As autoplay plays catch-up to pre-roll, Facebook pushes both

Facebook takes its cues from YouTube, but everyone else is taking cues from Facebook

Facebook may now have more monthly video views than YouTube, but it’s still hard for advertisers to value Facebook’s autoplay ad inventory the same as pre-roll on top video sites like YouTube. In spite of Facebook’s impressive reach and targeting capabilities, it still has to grapple with the fact that a significant chunk of its video ads play without sound and without any guarantee that a user even clicked play.

Now it looks like Facebook wants to grab some of that pre-roll business for itself. Last week it said it’s experimenting with a new video ad format that plays in-stream between user-initiated newsfeed videos. With the new “suggested video” feature, video content that Facebook users tap on in its iPhone app will pop out in player with several suggested follow-up videos linked alongside it, similar to related content widgets used by the Huffington Post’s video player, for example. When the user’s video ends, the next suggested video starts playing automatically.

Facebook plans to insert targeted ad videos into these suggested video playlists, so that they’ll effectively act as pre-roll advertising for followup videos in the stream. Video partners lined up to use the suggested video feature (these include Funny or Die, Fox Sports, Hearst, Tastemade and the NBA) will receive 55% of the revenue from these ads, which is really the first time video publishers will have a chance to monetize their Facebook video content.

The format borrows a lot from YouTube’s successful content recommendation program, which for a long time has used an autoplay timer that starts the next suggested video when the current video ends, using the opportunity to run additional pre-roll in between. Facebook’s revenue share with publishers also uses the same 45/55 breakdown that YouTube offers content creators on pre-roll ads they run on their channels.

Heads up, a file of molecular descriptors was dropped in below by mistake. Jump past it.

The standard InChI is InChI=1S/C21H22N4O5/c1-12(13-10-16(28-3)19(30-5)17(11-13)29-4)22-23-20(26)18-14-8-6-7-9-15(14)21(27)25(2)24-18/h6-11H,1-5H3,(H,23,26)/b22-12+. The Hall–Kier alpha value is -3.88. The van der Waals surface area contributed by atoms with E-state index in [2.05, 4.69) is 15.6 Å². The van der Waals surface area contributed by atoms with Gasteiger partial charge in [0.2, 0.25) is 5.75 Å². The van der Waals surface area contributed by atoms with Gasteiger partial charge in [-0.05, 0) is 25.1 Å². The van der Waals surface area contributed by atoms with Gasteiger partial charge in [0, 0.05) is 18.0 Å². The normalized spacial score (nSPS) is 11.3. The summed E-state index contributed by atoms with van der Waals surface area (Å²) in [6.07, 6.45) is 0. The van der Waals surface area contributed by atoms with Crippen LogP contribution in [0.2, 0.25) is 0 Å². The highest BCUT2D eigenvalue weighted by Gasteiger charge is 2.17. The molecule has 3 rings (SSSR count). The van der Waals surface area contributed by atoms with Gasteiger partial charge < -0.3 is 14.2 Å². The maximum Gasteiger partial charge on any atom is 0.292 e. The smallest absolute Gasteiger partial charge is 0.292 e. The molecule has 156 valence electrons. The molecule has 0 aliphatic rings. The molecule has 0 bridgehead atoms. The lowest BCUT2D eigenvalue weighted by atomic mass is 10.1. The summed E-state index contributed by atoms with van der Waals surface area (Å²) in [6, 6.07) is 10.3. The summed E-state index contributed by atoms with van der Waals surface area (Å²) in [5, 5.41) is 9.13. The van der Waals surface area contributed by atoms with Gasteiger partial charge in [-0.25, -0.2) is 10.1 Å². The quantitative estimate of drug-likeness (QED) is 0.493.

This move into pre-roll isn’t just about getting users to watch ads with the sound on. One big difference between autoplay and suggested video is that ads will again be associated with premium video content, rather than standing on their own in users’ newsfeeds. As one unnamed marketer told the Wall Street Journal last week, “quality content providers are the things that consumers are most interested in and not the content created by brands… It is important for a brand to surround itself with quality content – that is what consumers lean into.”

Funny or Die’s VP marketing and distribution Patrick Sharzan told Adweek he’s anticipating the new format will let Funny or Die monetize the Facebook platform directly, rather than having to draw consumers back to its own site. To help populate its suggested video playlists, Funny or Die is considering moving a lot of its back catalog of content onto the site, he said.

“This product is different than just being in your newsfeed. It’s bringing you into a lean back video viewing experience,” he said. “We’ll have to see, once people get into that experience of watching multiple videos at one time, how you’d really structure the video for that experience.”

But even as Facebook pushes into pre-roll, non-interruptive autoplay video is gaining legitimacy with advertisers and agency creatives. Earlier this week AdExchanger ran a story about how advertisers are adapting campaigns to soundless video. Ben & Jerry’s, for instance, uses shortened videos and adds subtitles to videos that will likely be shown muted. Advertisers like have even gotten creative with the muted format and used it to their advantage.

Though some marketers – like Kraft VP of media Bob Rupczynski, who told the WSJ that video without sound is “wasted money” – have pooh-poohed muted autoplay video, others see an opportunity to boost reach significantly beyond the limited supply of premium pre-roll video. Autoplay ads may not get as many completions as pre-roll, but they do get many more views.

The increasing demand for “premium” autoplay is even driving more publishers to add in-line video to non-video content. Forbes and Slate use an in-text autoplay video format called InRead, developed by Teads, and major supply-side platforms like The Rubicon Project have announced that they support muted in-text video.

Here in Canada, where premium pre-roll inventory is especially scarce, publishers like Torstar and Postmedia are experimenting with expandable in-text video ad formats created by Slimcut Media. All of this points to autoplay stepping out from pre-roll’s shadow, and being taken seriously as a specialized media channel in its own right.

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